Dingwall Heritage Trail 2019
In April 2019 Chris Rendell led our annual visit which was, that year, to the historic Royal Burgh of Dingwall and Dingwall Mart. This was a follow-up to two excellent talks, from Ewan McVicar on Hector MacDonald and secondly Terry Williams' account of droving featured in her book Walking with Cattle.
Dingwall, at the head of the Cromarty Firth has been an important centre from Viking times when the “thing’ was held on the mound, now the Cromartie Memorial marking the burial site of the Earl of Cromartie, Sir George Mackenzie.
St Clement's Church 1803
The present church building is unusual in that it faces away from the town centre and looks towards Tulloch Castle to the north. Close to the entrance to the churchyard is a Pictish symbol stone of the earliest, incised type, dating from the 4th-5th Centuries.
The Tollbooth 1730
The tollbooth has a solid square tower that dates back to 1730. It is crowned by a tall graceful cupola added in 1774. The building has had many different uses. At one time the ground floor was a school and two shops later the prison. In 1903 Mr Andrew Carnegie donated money for the extension of the town house to incorporate a Library.
The tiled plaque on the side of the building is dated for 1897, commemorating the Golden Jubilee. It has a bust of Queen Victoria, the Burgh crest, the monogram of 'AH', the businessman who developed the site and a floral border.
Council Chamber, 64 High Street
The upper room was used for council meetings.
The Retreat 1791
Once the Manse for St Clements
Royal Hotel or Gladstone buildings
It replaced the Poorhouse which was relocated to the Burnside in 1888.
Park House 18th century
Now the Clydesdale Bank, Park House was built gable end to the street. Large windows flank each side.
The National Hotel 1859
Originally 'The Robertson's Hotel', it was renamed in 1911.
Outside is the first of the town's War Memorials.
Formerly the National Bank of Scotland 1835, later the Commercial Bank 1918. The building was designed by William Robertson. It became the North of Scotland Hydro Electric Board Headquarters then in 1999 the Theological College.
Free Church 1867-70
Designed by John Rhind in a French Gothic style. The building has long been admired for its beautiful interior, and particularly for its magnificent 16 foot high, stained glass 'rose window'.
In the church grounds stands a memorial to Rev John Kennedy an important figure in the Free Church and the Disruption Movement and its first minister in Dingwall.
Railway station 1886
The first station was built by the Inverness and Ross-shire Railway (I&RR) and opened on 11 June 1862 when the company's line was opened from Inverness to Dingwall.
The original Cambrai Cross has been repaired and replaced three or four times since it was taken from France and erected in Dingwall in 1925.
Church of Scotland, Castle Street
Designed by William Mackenzie is the former United Free Church.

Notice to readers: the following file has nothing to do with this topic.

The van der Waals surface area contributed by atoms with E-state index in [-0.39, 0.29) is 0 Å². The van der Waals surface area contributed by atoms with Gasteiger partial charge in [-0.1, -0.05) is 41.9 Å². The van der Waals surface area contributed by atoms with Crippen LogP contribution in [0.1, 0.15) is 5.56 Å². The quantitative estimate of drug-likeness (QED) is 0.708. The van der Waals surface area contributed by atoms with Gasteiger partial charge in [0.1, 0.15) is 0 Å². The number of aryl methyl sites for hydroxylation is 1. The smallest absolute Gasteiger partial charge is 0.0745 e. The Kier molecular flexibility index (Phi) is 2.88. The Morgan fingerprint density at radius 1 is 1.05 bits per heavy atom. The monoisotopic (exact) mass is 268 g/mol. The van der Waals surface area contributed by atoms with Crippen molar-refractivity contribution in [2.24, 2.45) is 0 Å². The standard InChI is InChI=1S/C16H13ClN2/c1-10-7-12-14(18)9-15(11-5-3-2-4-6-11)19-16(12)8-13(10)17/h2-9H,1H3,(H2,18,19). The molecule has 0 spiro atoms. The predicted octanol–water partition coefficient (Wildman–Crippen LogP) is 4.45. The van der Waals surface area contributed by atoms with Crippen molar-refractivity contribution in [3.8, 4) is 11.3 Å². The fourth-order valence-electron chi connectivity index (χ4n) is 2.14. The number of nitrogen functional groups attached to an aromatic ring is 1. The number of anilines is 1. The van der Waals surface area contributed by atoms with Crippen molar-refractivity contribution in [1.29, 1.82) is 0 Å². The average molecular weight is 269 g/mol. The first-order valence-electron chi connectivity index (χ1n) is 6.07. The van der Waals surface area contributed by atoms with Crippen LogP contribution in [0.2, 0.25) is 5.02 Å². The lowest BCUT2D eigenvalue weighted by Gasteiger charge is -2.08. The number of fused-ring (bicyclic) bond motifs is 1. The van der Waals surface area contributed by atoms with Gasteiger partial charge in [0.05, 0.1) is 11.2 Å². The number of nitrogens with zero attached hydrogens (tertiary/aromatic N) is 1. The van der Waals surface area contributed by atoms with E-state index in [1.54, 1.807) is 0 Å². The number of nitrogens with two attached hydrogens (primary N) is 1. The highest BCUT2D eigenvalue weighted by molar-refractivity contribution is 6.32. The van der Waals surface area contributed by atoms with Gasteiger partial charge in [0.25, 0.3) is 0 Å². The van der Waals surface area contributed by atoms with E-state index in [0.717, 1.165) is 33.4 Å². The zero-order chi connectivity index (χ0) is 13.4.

St James the Great, Episcopal Church 1872
Designed by Alexander Ross in a simple and sturdy gothic design, to replicate that drawn up by a prominent English architect in 1852 but destroyed by fire.
Episcopalians have worshipped in the town since the Sixteenth Century, first at St. Clements and later in private houses until the first chapel was built in Castle Street in 1806.
Free Church Manse
This imposing Georgian building was originally thatched. At that time the Free Church was just across the road.
Roman Catholic Church of St Laurence 1902
Designed by Wm C. Joass in the Gothic style, the interior is also very impressive with a Carrera marble altar and Aberdeen granite font. The modern stained glass windows to St Jude, St Lawrence and St Anthony were the work of Ninian Sloane, a Benedictine monk at Pluscarden
Telford’s Canal 1820
The River Peffery was diverted into a canal to ensure access to the harbour from the Cromarty Firth whatever the state of the tide. Cargoes of coal and lime came in while grain, timber and bark were exported.
By 1877 it had fallen into disrepair as mud and silt blocked the channel.
The Old House
A large early 19th century house, this was formerly a hostel for pupils from Wester Ross attending Dingwall Academy, it is now being renovated and converted into private apartments.
First Free Church
The Free Church was built after the Disruption in 1843 but disposed of when the congregation moved to the fine new building at the eastern end of the High Street. Later the Ross- shire Journal Printing Works who are now on the Industrial Estate. The old building was severely damaged by fire in 1990 and replaced with a new apartment block.
What was probably originally one of the corner towers of the old castle has been transformed into a dove-cot.
An earth and wood motte and bailey castle is said to have been built for William the Lion at the mouth of the River Peffery in the 12th century. The Earls of Ross held Dingwall Castle for the Crown. James IV visited in 1503 and the castle was improved and strengthened.
Following the death of James VI in 1625 Dingwall Castle seems to have been abandoned by the Crown, at a time when Tulloch Castle was in the ascendancy. During the Jacobite risings of the 18th century the MacKenzies held their councils of war here but by the late 18th century the castle was in ruins.
The stones of the castle were used by Captain MacLennan, to construct the present Castle House in 1820.